In order to ensure that your business goes beyond mere compliance with OSHA and puts the maintaining of a safe workplace environment at the heart of what it does, you will need to always remain mindful of your workers’ rights under OSHA. One of the key aspects of OSHA is that it offers legal protection for whistleblowers. This means that if a business is in breach of OSHA and an employee reports them for it, the employer is not allowed to discriminate against the employee because of it.

The rights afforded to workers under OSHA are mostly what you would expect and they are designed to both mirror and reinforce the spirit of the legislation. The most important rights guaranteed are the following.

  • Workers have a right to be trained in a language that they are able to understand. In most instances, the employee will be required to sign something to say they have received and understood the relevant training.
  • Any machines and equipment that workers use must be inspected and well-maintained to ensure that they are safe. No worker can ever be made to use equipment that is unsafe.
  • The safety gear that is mandated in order to operate any equipment must be provided by the employer. No worker should ever be asked to undertake any work without access to the appropriate safety gear.
  • Where there are toxic chemicals or hazardous substances on site, businesses must take reasonable steps to ensure that accidental exposure does not occur.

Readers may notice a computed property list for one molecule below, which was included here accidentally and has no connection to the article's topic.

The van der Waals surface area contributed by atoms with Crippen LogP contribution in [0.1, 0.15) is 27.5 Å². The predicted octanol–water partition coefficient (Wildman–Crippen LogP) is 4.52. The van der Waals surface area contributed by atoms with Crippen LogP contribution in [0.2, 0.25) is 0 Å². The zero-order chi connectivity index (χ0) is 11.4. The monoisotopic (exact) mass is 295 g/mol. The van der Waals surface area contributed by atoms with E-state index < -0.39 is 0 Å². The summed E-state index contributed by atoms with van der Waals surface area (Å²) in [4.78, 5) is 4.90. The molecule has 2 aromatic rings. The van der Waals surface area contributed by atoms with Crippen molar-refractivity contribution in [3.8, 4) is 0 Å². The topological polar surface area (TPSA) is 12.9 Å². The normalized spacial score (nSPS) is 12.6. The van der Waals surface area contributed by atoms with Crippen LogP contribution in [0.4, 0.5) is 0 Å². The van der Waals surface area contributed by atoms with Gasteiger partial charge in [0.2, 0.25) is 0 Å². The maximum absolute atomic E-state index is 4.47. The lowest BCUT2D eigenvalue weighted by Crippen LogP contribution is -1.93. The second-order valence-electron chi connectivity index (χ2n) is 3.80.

• If workers have concerns about the way that OSHA is being handled in their place of work, they have the right to request an OSHA inspection and to talk directly with the inspector responsible.
  • Access any data relevant to workplace safety, including but not limited to, accident logs, records of any work-related injuries and illnesses, and copies of any tests conducted to identify hazards in the workplace environment.

Most of the rules and regulations laid out by OSHA make perfect sense and are the logical conclusions of sensible workplace policies. Unfortunately, prior to the introduction of OSHA, there were a number of industries where lax safety standards were common. That has changed, largely thanks to OSHA. Small business owners should remain mindful of OSHA, and the specific rules that it sets forth. But as long as you implement sensible safety policies and thorough staff training, you are unlikely to fall afoul of the law.